Method in Madness: Right-Wing Populism and Electoral Politics

Louis Kontos, John Jay College (CUNY)

The following paper attributes the electoral victory of Trump to the following overlapping phenomena: the steadily diminished importance of the categories liberal and conservative in shaping the thoughts and feelings of the majority of Americans, the steadily diminished trust in both government and business among both self-labeled conservatives and self-labeled liberals, the partial detachment from the political system of a significant minority of the population which registers as independent, and the total detachment of the majority of the population that does not bother to vote. In addition, the paper makes the case that much of what is now labeled ‘populism’ is not popular, but merely loud. Much of it was limited, until the Trump victory, to social media, virtual worlds, and insular communities – for good reason, including that it has been anti-democratic therefore properly stigmatized, shamed, and silenced, in mixed -public settings and broadcast media. Also, it has a noxious aura about it, particularly in its embrace of recycled anti-Semitic, racist, conspiracy theories – with some innovations, particularly involving Muslims. The paper is not preoccupied with the noxious aura, but with the anti-democratic impulse among the large portions of the American public, which has suddenly gained voice, legitimacy, and, increasingly the power to silence. The question, then, is how did this happen? How was Trump elected after embracing conspiracy theorists, hate-mongers, and others with an explicitly anti-democratic ideology and/ or agenda? What is now to be done?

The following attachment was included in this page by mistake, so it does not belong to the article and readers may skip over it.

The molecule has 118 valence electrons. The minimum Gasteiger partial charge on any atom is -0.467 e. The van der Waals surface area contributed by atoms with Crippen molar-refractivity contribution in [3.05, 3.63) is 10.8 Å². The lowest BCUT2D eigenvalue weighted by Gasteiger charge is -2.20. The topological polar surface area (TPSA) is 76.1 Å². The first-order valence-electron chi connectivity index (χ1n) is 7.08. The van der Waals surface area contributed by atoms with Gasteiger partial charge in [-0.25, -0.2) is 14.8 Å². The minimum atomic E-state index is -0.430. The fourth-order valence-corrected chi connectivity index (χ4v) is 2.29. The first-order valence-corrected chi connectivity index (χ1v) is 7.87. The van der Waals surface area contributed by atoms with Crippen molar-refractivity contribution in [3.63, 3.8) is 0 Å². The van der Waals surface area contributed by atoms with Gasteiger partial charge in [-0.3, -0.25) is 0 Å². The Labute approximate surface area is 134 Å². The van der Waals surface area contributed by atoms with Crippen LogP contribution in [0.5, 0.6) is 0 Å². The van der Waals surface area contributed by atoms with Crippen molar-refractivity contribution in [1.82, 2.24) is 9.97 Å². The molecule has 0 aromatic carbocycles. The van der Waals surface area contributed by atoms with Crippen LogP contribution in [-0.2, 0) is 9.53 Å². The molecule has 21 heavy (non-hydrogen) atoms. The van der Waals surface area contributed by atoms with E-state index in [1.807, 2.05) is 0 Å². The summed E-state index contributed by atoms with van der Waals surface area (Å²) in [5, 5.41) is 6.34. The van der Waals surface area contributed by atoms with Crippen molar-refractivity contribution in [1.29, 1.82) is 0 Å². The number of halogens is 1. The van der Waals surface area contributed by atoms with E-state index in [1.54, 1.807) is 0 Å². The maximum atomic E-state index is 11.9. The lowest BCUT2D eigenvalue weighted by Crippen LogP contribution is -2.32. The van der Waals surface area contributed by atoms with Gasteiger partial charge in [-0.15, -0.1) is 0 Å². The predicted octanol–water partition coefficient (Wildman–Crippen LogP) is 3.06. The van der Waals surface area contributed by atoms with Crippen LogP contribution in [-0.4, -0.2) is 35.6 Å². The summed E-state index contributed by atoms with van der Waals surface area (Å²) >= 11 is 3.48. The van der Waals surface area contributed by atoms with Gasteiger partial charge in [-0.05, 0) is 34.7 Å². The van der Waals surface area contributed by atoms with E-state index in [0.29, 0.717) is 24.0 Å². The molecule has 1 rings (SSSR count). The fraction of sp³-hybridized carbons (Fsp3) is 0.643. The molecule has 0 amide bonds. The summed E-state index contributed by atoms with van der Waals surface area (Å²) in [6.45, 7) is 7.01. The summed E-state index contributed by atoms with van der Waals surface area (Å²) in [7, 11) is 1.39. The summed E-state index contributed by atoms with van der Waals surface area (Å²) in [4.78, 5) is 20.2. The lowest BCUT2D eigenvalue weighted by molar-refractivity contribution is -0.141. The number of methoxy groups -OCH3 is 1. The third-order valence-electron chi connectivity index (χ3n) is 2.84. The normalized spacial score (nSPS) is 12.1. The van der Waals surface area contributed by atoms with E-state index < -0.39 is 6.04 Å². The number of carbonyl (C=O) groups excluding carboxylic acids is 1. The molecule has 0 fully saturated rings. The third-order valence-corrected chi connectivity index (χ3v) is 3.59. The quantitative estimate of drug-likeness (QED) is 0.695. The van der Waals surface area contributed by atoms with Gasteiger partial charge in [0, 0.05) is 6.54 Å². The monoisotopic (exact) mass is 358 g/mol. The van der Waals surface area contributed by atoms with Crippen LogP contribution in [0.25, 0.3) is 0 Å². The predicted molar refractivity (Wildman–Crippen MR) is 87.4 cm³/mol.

No extended abstract or paper available

 Presented in Session 126. Parties & American Class Politics